Josh Tauber (the guy behind GovTrack) recently wrote a book on Open Government Data. I think the chapter where he walks through the process of scraping and building a visualization is great, this kind of thing should be required reading for all non-coders who are interested in technology and transparency issues. It walks through really practical examples of why formats matter. Also liked the figure on the right for locating the strengths of various types of data formats with respect to intended use. Makes the great point that a “high-quality” electronic document isn’t always better for some purposes.
In the book he also discusses at length his concerns with watchdog groups jumping too quickly–and with too shrill a tone–to cry corruption at every correlation that appears with campaign finance data. This is concern I share, especially since I work with a bunch of that kind of data, and often feel like we are not telling the most interesting stories, or that we might be finding relevant stories to tell if we had a better statistical models (or any at all!) of the processes underlying the data and clear definitions of the effects and behaviors (good and bad) that we are searching for. However, I would like to offer an alternative explanation for the failure of money-in-politics groups to highlight party effects as key explanatory variables in their analyses: many of the groups doing the research are 501c3 non-profits which, for legal and strategic reasons, steer away from any reporting that could be construed as partisan.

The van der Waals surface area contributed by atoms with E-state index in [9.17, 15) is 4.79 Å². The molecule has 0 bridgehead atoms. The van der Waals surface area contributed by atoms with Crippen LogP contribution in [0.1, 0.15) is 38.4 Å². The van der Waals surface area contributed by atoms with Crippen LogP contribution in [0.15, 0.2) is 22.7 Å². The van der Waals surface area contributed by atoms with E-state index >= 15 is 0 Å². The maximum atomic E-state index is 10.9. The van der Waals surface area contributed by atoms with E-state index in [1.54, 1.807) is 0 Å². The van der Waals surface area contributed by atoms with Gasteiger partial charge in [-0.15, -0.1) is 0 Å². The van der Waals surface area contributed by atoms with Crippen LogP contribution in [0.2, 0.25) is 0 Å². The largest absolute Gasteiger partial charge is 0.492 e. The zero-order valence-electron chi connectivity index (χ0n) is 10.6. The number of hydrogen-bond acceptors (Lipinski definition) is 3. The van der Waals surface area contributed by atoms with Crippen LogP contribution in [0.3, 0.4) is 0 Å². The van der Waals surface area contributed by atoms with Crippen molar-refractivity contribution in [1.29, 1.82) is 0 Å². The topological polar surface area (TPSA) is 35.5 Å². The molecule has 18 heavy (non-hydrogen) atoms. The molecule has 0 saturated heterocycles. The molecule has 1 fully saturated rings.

Overall, I thought the most important point in the book, which Josh attributes to John Wonderlich, is to remember that all the real influence in politics tends to hide just offstage, slightly outside the scope what is formally reported. The more we tighten the transparency laws, the more the deals take place in back rooms, and hide in smoke-filled language. Of course, I still get excited sometimes to think that we might be able to infer some of these offstage process by the traces the leave in the data we do have access to. Transparency may be a necessary precursor for moving towards more democratic and egalitarian societies, but its not really a shortcut. We still have to do the work to get there.